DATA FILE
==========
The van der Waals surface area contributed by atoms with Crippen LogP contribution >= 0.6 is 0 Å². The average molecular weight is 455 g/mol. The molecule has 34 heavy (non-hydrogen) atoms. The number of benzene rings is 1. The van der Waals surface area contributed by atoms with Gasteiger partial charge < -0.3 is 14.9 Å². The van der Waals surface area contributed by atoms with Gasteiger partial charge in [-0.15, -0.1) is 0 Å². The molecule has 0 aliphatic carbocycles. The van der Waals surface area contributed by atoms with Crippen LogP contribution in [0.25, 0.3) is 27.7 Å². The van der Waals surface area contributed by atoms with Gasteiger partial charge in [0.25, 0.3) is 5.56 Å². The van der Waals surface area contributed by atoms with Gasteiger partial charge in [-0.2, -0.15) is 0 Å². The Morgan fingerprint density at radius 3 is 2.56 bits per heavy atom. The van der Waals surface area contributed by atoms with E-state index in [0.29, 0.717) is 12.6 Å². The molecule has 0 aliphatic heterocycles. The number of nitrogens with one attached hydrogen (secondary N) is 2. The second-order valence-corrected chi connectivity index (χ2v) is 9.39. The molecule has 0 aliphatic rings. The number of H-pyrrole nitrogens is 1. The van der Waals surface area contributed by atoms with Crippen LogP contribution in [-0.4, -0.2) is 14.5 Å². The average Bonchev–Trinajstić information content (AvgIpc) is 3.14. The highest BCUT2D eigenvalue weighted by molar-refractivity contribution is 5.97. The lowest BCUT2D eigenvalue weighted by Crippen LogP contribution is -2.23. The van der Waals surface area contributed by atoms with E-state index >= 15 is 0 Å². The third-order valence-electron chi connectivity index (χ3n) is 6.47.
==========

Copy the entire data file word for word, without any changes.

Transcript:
The van der Waals surface area contributed by atoms with Crippen LogP contribution >= 0.6 is 0 Å². The average molecular weight is 455 g/mol. The molecule has 34 heavy (non-hydrogen) atoms. The number of benzene rings is 1. The van der Waals surface area contributed by atoms with Gasteiger partial charge < -0.3 is 14.9 Å². The van der Waals surface area contributed by atoms with Gasteiger partial charge in [-0.15, -0.1) is 0 Å². The molecule has 0 aliphatic carbocycles. The van der Waals surface area contributed by atoms with Crippen LogP contribution in [0.25, 0.3) is 27.7 Å². The van der Waals surface area contributed by atoms with Gasteiger partial charge in [0.25, 0.3) is 5.56 Å². The van der Waals surface area contributed by atoms with Gasteiger partial charge in [-0.2, -0.15) is 0 Å². The Morgan fingerprint density at radius 3 is 2.56 bits per heavy atom. The van der Waals surface area contributed by atoms with E-state index in [0.29, 0.717) is 12.6 Å². The molecule has 0 aliphatic heterocycles. The number of nitrogens with one attached hydrogen (secondary N) is 2. The second-order valence-corrected chi connectivity index (χ2v) is 9.39. The molecule has 0 aliphatic rings. The number of H-pyrrole nitrogens is 1. The van der Waals surface area contributed by atoms with Crippen LogP contribution in [-0.4, -0.2) is 14.5 Å². The average Bonchev–Trinajstić information content (AvgIpc) is 3.14. The highest BCUT2D eigenvalue weighted by molar-refractivity contribution is 5.97. The lowest BCUT2D eigenvalue weighted by Crippen LogP contribution is -2.23. The van der Waals surface area contributed by atoms with E-state index >= 15 is 0 Å². The third-order valence-electron chi connectivity index (χ3n) is 6.47.